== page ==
Research has consistently shown that it is important to memorize core mathematical concepts at the outset. Students who do not master basic skills, such as multiplication tables, in elementary school tend to struggle more than their peers (Does Practice Really Make Perfect in Math? – MLGS Tuition, 2020). They are forced to spend additional time manually working out multiplication functions, which slows them down and depletes their mental energy. As a result, students may become discouraged and disinterested in math, which can negatively impact their self-esteem.
However, blind practice is not enough to guarantee success. In fact, blindly practicing the same types of questions over and over again can result in diminishing returns. While students may be able to score full marks on simpler questions with heavy practice of standard questions, they tend to struggle with more difficult questions. These include questions that introduce a variation to the standard method, combine two or more topics to test a student’s understanding or mimic real-world conditions with a large number of factors and variants.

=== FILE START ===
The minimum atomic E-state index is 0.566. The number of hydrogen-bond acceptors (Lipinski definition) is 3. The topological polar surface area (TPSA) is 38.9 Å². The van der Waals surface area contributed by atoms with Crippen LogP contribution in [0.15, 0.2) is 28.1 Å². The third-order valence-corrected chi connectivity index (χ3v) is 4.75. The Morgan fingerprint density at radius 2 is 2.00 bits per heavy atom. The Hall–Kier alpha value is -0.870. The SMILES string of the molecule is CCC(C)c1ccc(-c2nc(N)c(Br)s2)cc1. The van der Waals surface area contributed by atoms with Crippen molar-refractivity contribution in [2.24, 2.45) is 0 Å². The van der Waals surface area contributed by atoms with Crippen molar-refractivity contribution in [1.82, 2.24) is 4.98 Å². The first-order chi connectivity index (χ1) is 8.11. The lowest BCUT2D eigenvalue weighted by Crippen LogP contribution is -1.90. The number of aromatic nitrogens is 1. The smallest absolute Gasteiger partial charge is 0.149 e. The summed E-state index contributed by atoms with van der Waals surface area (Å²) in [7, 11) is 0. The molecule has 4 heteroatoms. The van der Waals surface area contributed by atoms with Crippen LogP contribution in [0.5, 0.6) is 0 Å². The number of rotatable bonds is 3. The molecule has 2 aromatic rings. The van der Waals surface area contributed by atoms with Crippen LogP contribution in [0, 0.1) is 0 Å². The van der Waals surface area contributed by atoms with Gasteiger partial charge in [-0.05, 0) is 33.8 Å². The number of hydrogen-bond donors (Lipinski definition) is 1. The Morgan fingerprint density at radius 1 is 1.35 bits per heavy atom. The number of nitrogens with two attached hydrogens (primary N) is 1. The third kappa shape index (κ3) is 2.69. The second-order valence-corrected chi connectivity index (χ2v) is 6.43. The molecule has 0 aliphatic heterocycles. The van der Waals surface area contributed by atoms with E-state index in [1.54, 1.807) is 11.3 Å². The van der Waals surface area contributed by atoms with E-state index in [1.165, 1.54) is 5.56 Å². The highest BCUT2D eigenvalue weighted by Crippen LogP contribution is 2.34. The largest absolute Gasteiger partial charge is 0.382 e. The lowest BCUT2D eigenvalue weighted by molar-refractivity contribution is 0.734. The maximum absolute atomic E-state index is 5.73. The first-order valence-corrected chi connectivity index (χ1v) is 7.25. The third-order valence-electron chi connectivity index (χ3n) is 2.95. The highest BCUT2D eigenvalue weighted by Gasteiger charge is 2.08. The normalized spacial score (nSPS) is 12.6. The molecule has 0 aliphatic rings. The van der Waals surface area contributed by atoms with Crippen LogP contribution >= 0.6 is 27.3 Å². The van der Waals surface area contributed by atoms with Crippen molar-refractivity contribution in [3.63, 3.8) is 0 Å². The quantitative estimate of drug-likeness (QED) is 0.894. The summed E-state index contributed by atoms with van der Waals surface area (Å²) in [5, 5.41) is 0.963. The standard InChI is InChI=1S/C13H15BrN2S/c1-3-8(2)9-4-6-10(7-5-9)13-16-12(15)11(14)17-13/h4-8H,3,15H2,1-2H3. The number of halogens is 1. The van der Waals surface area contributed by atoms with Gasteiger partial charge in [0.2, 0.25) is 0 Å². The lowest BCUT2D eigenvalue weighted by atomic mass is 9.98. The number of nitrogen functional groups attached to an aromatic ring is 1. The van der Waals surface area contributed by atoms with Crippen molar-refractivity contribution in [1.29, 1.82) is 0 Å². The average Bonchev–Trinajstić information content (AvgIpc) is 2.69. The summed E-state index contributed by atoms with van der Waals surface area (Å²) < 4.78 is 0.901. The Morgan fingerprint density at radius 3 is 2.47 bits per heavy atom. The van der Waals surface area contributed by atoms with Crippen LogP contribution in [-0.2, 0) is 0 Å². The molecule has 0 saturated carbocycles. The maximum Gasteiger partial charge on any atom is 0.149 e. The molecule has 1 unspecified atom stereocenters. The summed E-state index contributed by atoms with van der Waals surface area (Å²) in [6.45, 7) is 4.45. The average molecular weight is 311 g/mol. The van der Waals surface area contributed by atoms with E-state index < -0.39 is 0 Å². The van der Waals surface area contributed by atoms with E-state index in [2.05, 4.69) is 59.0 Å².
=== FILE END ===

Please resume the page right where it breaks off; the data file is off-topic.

What is the recommended amount of homework for math improvement?
The National PTA and the NEA suggest that math homework should not exceed 10-20 minutes a day for K-2 students, 30-60 minutes for grades 3-6, and should vary by subject for junior and senior high students (Cooper, 2006). These recommendations are in line with the findings of research studies, which suggest that a little bit of homework can help younger students build study habits, while high school students can benefit from longer periods of homework.
While proponents of homework argue that it can help students develop good study habits, recognize that learning can occur at home as well as at school, foster independent learning, and promote responsible character traits, opponents counter that it can lead to boredom with schoolwork and deny students access to leisure activities. They also suggest that parents, at times, become too involved in homework, pressuring their children and confusing them with different teaching methods than the teacher.
Homework policies should consider the research evidence while allowing schools and teachers the flexibility to accommodate individual student needs and circumstances. Teachers should avoid assigning too much or too little homework and aim to strike a balance that is appropriate for their students. By doing so, students can benefit from the positive effects of homework and develop good study habits that will serve them well throughout their academic careers.